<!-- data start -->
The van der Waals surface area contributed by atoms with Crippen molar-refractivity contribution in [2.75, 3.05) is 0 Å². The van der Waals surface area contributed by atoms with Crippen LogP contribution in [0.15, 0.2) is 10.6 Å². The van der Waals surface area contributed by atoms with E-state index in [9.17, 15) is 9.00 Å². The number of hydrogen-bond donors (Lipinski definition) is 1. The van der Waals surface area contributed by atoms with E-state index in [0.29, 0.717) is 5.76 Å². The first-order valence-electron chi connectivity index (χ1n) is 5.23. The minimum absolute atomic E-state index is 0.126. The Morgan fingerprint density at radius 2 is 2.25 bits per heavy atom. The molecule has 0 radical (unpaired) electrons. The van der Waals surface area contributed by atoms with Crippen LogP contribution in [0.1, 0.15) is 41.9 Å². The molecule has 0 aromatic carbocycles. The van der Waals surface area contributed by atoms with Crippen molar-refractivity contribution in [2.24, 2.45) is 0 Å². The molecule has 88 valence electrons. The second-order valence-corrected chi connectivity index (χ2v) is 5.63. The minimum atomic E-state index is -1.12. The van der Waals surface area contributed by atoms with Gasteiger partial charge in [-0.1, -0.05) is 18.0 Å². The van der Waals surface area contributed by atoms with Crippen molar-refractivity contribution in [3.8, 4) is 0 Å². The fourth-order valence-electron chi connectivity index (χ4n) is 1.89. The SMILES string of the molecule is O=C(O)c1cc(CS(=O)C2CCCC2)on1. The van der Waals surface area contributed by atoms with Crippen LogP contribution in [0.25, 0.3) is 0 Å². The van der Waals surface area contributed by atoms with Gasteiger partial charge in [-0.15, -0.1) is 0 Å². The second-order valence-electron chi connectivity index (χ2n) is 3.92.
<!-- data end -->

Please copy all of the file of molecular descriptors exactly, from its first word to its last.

The van der Waals surface area contributed by atoms with Crippen molar-refractivity contribution in [2.75, 3.05) is 0 Å². The van der Waals surface area contributed by atoms with Crippen LogP contribution in [0.15, 0.2) is 10.6 Å². The van der Waals surface area contributed by atoms with E-state index in [9.17, 15) is 9.00 Å². The number of hydrogen-bond donors (Lipinski definition) is 1. The van der Waals surface area contributed by atoms with E-state index in [0.29, 0.717) is 5.76 Å². The first-order valence-electron chi connectivity index (χ1n) is 5.23. The minimum absolute atomic E-state index is 0.126. The Morgan fingerprint density at radius 2 is 2.25 bits per heavy atom. The molecule has 0 radical (unpaired) electrons. The van der Waals surface area contributed by atoms with Crippen LogP contribution in [0.1, 0.15) is 41.9 Å². The molecule has 0 aromatic carbocycles. The van der Waals surface area contributed by atoms with Crippen molar-refractivity contribution in [2.24, 2.45) is 0 Å². The molecule has 88 valence electrons. The second-order valence-corrected chi connectivity index (χ2v) is 5.63. The minimum atomic E-state index is -1.12. The van der Waals surface area contributed by atoms with Gasteiger partial charge in [-0.1, -0.05) is 18.0 Å². The van der Waals surface area contributed by atoms with Crippen molar-refractivity contribution in [3.8, 4) is 0 Å². The fourth-order valence-electron chi connectivity index (χ4n) is 1.89. The SMILES string of the molecule is O=C(O)c1cc(CS(=O)C2CCCC2)on1. The van der Waals surface area contributed by atoms with Crippen LogP contribution in [0.25, 0.3) is 0 Å². The van der Waals surface area contributed by atoms with Gasteiger partial charge in [-0.15, -0.1) is 0 Å². The second-order valence-electron chi connectivity index (χ2n) is 3.92.